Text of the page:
The blood-brain barrier is formed by capillary endothelial cells expressing connexin 37 (Cx37), Cx40, and Cx43 and is joined by closely apposed astrocytes expressing Cx43 and Cx30. We investigated whether connexin-targeting peptides could limit barrier leakage triggered by LPS-induced systemic inflammation in mice. Intraperitoneal LPS administration increased endothelial and astrocytic Cx43 expression; elevated TNF-α, IL-1β, IFN-γ, and IL-6 in plasma and IL-6 in the brain; and induced barrier leakage recorded over 24 hours. Barrier leakage was largely prevented by global Cx43 knockdown and Cx43/Cx30 double knockout in astrocytes, slightly diminished by endothelial Cx43 knockout, and not protected by global Cx30 knockout. Intravenous administration of Gap27 or Tat-Gap19 peptides just before LPS also prevented barrier leakage, and intravenously administered BAPTA-AM to chelate intracellular calcium was equally effective. Patch-clamp experiments demonstrated LPS-induced Cx43 hemichannel opening in endothelial cells, which was suppressed by Gap27, Gap19, and BAPTA. LPS additionally triggered astrogliosis that was prevented by intravenous Tat-Gap19 or BAPTA-AM. Cortically applied Tat-Gap19 or BAPTA-AM to primarily target astrocytes also strongly diminished barrier leakage. In vivo dye uptake and in vitro patch-clamp showed Cx43 hemichannel opening in astrocytes that was induced by IL-6 in a calcium-dependent manner. We conclude that targeting endothelial and astrocytic connexins is a powerful approach to limit barrier failure and astrogliosis.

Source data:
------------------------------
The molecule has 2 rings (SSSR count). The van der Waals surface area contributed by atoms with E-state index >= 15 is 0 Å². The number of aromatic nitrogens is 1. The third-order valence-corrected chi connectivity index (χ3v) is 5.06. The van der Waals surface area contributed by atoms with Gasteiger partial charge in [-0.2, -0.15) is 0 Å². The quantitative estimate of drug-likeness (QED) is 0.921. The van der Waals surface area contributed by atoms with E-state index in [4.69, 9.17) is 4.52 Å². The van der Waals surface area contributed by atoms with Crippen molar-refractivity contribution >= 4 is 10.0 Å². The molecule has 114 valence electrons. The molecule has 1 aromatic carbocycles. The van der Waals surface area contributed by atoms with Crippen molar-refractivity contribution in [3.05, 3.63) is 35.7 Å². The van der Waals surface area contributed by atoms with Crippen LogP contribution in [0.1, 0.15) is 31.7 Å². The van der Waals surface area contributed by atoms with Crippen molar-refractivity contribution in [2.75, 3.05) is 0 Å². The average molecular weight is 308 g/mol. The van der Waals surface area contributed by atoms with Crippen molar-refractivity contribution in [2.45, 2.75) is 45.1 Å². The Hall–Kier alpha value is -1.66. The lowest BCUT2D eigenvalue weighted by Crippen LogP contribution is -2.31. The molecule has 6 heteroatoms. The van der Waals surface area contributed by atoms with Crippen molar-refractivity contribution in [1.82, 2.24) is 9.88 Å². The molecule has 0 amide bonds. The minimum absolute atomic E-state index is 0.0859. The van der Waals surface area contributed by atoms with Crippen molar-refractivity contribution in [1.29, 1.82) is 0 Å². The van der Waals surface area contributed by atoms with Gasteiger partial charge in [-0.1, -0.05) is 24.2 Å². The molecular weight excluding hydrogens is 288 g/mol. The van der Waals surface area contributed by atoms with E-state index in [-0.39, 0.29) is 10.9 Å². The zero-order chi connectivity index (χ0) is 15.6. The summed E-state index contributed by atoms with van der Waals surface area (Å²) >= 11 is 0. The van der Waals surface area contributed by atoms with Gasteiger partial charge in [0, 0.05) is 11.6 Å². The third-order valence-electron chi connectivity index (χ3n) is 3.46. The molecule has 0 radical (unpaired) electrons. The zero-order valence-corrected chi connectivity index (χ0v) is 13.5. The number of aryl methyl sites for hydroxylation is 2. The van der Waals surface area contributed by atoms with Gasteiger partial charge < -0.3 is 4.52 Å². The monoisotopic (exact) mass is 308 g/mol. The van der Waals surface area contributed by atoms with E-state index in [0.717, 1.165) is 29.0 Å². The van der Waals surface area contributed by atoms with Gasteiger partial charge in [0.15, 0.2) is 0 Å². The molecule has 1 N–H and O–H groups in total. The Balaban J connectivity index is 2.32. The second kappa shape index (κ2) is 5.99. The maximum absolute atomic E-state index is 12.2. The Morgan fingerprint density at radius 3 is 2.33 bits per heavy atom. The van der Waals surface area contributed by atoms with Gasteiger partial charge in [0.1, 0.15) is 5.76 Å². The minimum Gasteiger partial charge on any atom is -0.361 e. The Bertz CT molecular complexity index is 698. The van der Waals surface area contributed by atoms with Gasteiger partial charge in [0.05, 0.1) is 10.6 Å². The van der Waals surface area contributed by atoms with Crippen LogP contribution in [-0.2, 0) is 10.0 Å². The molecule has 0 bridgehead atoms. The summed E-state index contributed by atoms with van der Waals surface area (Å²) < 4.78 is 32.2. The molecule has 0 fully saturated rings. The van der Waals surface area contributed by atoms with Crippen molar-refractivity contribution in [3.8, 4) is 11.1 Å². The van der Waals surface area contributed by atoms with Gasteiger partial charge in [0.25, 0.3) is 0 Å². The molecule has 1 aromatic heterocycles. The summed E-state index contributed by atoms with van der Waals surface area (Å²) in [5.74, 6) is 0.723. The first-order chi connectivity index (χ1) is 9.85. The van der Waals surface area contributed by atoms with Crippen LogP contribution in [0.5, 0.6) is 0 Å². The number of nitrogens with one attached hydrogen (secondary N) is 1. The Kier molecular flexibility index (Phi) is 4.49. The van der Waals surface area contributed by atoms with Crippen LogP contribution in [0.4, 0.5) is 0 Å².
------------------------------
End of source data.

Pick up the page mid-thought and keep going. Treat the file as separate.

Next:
Marijke De Bock, Maarten De Smet, Stijn Verwaerde, Hanane Tahiri, Steffi Schumacher, Valérie Van Haver, Katja Witschas, Christian Steinhäuser, Nathalie Rouach, Roosmarijn E. Vandenbroucke, Luc Leybaert